Arab pro-democracy activists were on Monday terming the killing of Osama bin Laden a politically irrelevant event, as radical political Islam no longer determines the destiny of a region that has been undergoing a fundamental transformation.
As the news set the cyberspace alight, blogger Iyad El-Baghdadi, a supporter of the “Arab Spring,” pointed out that “bin Laden was made irrelevant in December 2010, when Muslim people discovered that they can achieve regime change through peaceful means, contradicting al-Qaeda's message that violence was the only solution.”
Mr. Baghdadi was referring to the self-immolation in December 2010 by a Tunisian youth, which sparked a pro-democracy uprising in Tunisia that later engulfed Egypt, Libya, Bahrain, Yemen and Syria.
The Arab blogger added that with bin Laden's death, the Muslim world had “entered a new phase in its history.” He added: “Al-Qaeda as an organisation may well stick with us for a bit, but it's as doomed as a fish removed from water. As an idea, it's already dead.”
Mr. Baghdadi's perception that as an ideological force the al-Qaeda is doomed, was shared by Khaled Hamza, an ideologue of the Muslim Brotherhood, a formerly banned organisation that played a significant role in the Egyptian uprising that toppled President Hosni Mubarak. Mr. Hamza points out on the Muslim Brotherhood website that the al-Qaeda had been making a “desperate” attempt to “impose itself as a player for change amid the huge popular and international support for non-violent revolutions across the Arab world.”
He added that the unseating of authoritarian regimes in Tunisia and Egypt through peaceful political activism “was a significant blow to al-Qaeda extremist ideology, which always claimed that violent Jihad was the only way of regime change in the Middle East.”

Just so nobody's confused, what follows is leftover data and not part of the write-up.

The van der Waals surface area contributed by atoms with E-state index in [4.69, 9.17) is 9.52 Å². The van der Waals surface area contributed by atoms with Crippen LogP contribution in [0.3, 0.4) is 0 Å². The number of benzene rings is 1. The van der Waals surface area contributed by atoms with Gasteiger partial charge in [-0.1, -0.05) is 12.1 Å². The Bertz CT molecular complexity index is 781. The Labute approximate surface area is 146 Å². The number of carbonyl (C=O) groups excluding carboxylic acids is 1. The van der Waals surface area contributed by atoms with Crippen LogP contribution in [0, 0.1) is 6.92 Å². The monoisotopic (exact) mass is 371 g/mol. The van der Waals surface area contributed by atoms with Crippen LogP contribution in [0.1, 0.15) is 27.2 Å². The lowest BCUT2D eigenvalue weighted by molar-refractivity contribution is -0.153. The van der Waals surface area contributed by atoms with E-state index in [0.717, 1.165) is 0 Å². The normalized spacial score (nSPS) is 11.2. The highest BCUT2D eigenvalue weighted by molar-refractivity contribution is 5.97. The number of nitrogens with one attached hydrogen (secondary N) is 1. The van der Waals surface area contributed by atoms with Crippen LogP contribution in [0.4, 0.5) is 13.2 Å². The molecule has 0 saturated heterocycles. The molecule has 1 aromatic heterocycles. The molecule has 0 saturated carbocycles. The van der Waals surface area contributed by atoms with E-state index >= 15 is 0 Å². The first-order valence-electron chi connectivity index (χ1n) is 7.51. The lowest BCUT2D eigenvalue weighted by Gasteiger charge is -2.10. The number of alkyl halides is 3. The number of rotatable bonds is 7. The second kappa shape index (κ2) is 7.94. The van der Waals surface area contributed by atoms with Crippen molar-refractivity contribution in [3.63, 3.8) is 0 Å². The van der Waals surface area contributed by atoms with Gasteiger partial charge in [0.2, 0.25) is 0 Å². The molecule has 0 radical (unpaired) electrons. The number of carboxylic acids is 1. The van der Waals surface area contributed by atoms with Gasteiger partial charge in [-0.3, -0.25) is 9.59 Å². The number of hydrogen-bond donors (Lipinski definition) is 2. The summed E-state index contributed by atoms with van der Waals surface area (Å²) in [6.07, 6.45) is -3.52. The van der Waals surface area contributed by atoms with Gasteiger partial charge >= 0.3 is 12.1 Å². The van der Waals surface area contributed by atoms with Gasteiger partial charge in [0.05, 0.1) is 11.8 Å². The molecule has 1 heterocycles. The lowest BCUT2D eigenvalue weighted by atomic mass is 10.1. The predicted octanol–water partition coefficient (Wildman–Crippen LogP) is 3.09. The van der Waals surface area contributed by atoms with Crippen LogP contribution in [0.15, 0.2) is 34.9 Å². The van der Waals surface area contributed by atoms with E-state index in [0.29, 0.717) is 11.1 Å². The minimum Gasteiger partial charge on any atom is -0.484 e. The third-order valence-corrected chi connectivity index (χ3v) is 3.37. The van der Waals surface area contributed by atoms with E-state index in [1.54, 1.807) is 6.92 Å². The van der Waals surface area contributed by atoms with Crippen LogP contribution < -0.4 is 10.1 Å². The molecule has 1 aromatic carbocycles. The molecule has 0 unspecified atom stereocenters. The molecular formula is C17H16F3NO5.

Seeing a mixed legacy
Nevertheless, many people in the region believe that bin Laden has left a mixed legacy, where his call for resistance against foreign occupiers was combined with the methodology of terrorism.
Mr. Baghdadi points to two seemingly contradictory aspects of bin Laden's persona. “The first was a devout Muslim who called for resistance against occupation. The second was a terrorist who called for violence against innocent people based on flimsy and contrived scriptural evidence. Never did we support him when he advocated the killing of innocents, and yet never did we complain when he called for picking up arms against aggressors and occupiers.”
Responding to bin Laden's slaying, Agil Siradj, chairman of Indonesia's largest Muslim organisation, Nahdlatul Ulama, said bin Laden's death would help restore Islam's image as one of people, not violence.
However, he warned that “terrorism will continue as long as there is injustice against Muslims.”
Commenting on the post-bin Laden scenario, Ghassan Khatib, spokesman of the Palestine Liberation Organisation, stressed that “what counts is to overcome the discourse and the methods — the violent methods — that were created and encouraged by bin Laden and others in the world.”
However, in neighbouring Israel, triumphalism rather than introspection was the mainstream mood that followed the news. Israeli Prime Minister Benjamin Netanyahu said the al-Qaeda chief's killing was a “resounding triumph for democratic nations fighting terrorism.” And, President Shimon Peres saw the slaying as “a great achievement of the free world.”